The Australian Securities and Investment Commission (ASIC) has today published a report entitled ‘Compliance review of the retail OTC derivatives sector’, covering FX, binary options and contract for difference (CFD) products, among other instruments under its derivatives definition.
The report is relevant to Australian Financial Services (AFS) licensees and entities that provide them support such as legal and/or compliance services providers.
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Retail OTC focus
As part of the review, ASIC assessed 55 licensees against seven key compliance risks, and then sent each AFS license holder a letter detailing applicable regulations and detailed penalties associated with the potential breaches identified.
ASIC explained in the report that it adopted an approach that helped foster working with the AFS licensees by giving them an opportunity to respond and remedy concerns.
In other cases, where continued non-compliance was observed, ASIC considered additional regulatory action against licensees, including license suspensions, cancellations, or other penalties and infringements.
Marketing and unlicensed conduct
The report noted that there has been a material increase in aggressive marketing by issuers of retail OTC derivatives. ASIC noted that this was observed especially via unsolicited emails and cold-calling.
ASIC further explained how this behavior increased the exposure of these types of products to residents in Australia who may not comprehend the relevant associated risks.
Furthermore, ASIC added that it observed a ‘dramatic increase’ in unlicensed conduct from entities offering binary options, and how these offshore companies are apparently unaware of the licensing requirement in Australia to offer binary options.
Seven compliance themes reviewed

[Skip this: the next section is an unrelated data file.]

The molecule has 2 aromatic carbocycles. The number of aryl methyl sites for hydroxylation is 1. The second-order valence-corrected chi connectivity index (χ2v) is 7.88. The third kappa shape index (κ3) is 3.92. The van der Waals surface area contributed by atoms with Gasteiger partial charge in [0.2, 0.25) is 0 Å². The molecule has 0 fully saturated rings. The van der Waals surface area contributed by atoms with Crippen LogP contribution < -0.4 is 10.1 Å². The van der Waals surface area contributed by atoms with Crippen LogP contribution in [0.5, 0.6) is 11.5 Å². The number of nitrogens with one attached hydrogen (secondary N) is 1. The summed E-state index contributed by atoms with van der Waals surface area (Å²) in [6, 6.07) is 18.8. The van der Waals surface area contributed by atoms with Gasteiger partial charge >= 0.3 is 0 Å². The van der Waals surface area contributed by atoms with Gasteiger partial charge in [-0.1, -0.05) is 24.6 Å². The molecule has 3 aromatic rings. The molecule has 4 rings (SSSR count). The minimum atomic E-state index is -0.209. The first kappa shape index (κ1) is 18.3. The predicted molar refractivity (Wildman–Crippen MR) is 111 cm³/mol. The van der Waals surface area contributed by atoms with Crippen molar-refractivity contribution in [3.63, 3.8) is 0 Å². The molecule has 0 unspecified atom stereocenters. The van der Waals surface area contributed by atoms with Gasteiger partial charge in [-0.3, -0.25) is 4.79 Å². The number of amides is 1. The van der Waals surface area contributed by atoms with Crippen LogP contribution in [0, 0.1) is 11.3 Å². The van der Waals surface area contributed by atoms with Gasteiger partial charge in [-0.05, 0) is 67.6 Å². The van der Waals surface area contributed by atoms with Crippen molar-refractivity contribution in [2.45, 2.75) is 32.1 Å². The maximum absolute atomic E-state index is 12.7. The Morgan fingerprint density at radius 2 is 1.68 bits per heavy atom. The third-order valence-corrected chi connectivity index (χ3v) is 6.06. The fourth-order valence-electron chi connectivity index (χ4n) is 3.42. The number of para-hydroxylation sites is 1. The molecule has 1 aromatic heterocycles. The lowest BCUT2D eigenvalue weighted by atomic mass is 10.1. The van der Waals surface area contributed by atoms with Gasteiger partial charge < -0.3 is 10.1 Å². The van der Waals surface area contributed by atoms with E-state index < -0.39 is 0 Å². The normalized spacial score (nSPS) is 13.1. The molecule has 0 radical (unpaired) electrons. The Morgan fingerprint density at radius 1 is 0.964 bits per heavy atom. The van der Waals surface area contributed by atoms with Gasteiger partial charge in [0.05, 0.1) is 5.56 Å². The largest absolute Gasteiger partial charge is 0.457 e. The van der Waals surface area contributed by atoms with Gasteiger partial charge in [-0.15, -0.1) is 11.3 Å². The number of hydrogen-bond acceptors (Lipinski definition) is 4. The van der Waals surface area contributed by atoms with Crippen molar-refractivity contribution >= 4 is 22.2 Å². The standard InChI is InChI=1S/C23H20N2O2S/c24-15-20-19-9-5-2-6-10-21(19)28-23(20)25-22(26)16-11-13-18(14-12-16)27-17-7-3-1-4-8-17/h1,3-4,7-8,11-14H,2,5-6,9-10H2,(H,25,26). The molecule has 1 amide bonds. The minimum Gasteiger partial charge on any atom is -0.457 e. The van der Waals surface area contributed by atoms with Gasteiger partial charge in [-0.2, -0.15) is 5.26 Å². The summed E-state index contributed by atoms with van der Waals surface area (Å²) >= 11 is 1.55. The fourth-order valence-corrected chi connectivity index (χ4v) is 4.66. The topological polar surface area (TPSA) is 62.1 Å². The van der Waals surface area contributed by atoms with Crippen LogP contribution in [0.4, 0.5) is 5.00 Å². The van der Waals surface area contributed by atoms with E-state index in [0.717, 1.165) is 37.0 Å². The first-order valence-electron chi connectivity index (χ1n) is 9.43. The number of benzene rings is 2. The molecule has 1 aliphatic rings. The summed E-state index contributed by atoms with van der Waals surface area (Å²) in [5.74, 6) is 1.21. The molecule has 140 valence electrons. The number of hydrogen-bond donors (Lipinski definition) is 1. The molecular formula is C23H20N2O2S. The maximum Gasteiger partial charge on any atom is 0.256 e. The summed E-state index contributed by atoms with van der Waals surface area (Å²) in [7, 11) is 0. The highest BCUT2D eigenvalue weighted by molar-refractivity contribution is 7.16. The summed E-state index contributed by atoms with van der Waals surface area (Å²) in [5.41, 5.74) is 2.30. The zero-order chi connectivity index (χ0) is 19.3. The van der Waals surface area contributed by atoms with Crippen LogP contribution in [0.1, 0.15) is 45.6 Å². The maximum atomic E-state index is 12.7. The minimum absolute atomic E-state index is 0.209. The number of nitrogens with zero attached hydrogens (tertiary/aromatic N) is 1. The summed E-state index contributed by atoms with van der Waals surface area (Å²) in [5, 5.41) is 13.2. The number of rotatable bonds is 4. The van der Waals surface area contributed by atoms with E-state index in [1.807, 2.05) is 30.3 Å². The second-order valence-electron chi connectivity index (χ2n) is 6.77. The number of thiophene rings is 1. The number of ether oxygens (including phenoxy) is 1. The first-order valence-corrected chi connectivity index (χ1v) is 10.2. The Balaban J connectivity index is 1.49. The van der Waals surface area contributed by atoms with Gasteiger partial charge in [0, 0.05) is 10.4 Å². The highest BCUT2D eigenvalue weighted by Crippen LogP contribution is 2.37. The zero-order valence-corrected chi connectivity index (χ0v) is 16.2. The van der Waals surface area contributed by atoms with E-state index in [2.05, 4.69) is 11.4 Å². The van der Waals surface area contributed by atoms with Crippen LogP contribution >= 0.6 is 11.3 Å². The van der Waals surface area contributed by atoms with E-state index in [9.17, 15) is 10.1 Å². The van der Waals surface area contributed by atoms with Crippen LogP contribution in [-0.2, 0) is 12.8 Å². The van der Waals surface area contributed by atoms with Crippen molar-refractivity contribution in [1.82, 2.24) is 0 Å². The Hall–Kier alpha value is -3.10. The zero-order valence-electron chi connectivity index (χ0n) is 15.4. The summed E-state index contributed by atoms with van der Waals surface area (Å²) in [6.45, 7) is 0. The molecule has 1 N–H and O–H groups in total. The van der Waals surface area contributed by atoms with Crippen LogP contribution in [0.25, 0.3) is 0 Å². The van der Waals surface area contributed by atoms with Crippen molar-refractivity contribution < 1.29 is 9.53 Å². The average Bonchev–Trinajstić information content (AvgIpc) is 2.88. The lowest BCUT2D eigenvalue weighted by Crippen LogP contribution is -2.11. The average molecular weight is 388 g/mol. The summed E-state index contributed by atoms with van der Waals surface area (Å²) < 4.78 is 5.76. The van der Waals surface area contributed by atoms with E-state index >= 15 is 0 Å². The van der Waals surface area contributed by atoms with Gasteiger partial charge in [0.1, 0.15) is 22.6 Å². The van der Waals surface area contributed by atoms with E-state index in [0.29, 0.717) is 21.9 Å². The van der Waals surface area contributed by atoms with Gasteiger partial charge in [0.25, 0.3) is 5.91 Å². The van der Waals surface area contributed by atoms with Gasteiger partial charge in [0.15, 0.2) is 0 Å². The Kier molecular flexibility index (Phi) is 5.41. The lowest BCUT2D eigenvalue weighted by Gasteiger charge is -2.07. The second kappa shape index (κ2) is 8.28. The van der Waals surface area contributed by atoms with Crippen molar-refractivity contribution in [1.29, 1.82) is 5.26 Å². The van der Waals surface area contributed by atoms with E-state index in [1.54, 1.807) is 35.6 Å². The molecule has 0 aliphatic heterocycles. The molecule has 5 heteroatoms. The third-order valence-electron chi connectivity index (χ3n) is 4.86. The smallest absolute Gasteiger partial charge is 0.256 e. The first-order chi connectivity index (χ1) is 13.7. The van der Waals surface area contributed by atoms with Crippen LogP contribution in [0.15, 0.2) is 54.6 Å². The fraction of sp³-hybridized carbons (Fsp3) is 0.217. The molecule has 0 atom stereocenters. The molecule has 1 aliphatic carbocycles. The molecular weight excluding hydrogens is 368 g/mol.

ASIC noted that there are roughly 65 non-market participant AFS licensees that issue OTC derivatives to retail investors in Australia, as per its latest annual report. In April 2015, ASIC started a review of 55 of those firms, in order to review risks associated across 7 key areas.
The thematic review covered Net Tangible Assets (NTA) rules, notification requirements related to a change of control and new ownership requirements, and failure to comply with client money provisions.
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In addition, deceptive and misleading product disclosure statements (PDS) and website disclosures were reviewed, and along with financial reporting obligations.
Finally, the review included failures to supervise authorized representatives and their related non-compliance, as well as claims that no financial services are being provided under the AFS license.
Additional details and concerns brought up by ASIC in the review can be seen in the full 50-page report, as this article is meant as a brief summary and not an exhaustive report.
ASIC explained in the review that it found that many AFS license holders were based overseas, and heavily promoted the security of having Australian regulation to their clients, but had no real physical presence in Australia.
A large number of smaller firms with AFS licenses that were foreign-owned or controlled by a foreign company showed lack of awareness or understanding of their ASIC-related regulatory obligations.
ASIC has been cracking down on firms that hold an ASIC license while encouraging Australian investors to deal with their foreign-related entities outside of ASIC’s jurisdiction.
The regulator also noted that it was concerned that some of firms that hold ASIC licenses in Australia had outsourced many of their compliance aspects to third parties – meanwhile, some of the third party firms were related to the AFS licensees and based overseas and/or had little or no regulatory oversight in their home jurisdiction.
The report summarized ASIC’s key findings from the above-mentioned seven areas that the regulator had reviewed across the 55 retail OTC derivatives providers.
In total, the review led to over 155 regulatory outcomes for ASIC, thanks to the seven key compliance themes that were part of the thematic review, detailed in the table below.
The report below shows the percentage of non-compliance that firms demonstrated across the seven key areas reviewed by ASIC. The highest issue appears to be the PDS/website compliance.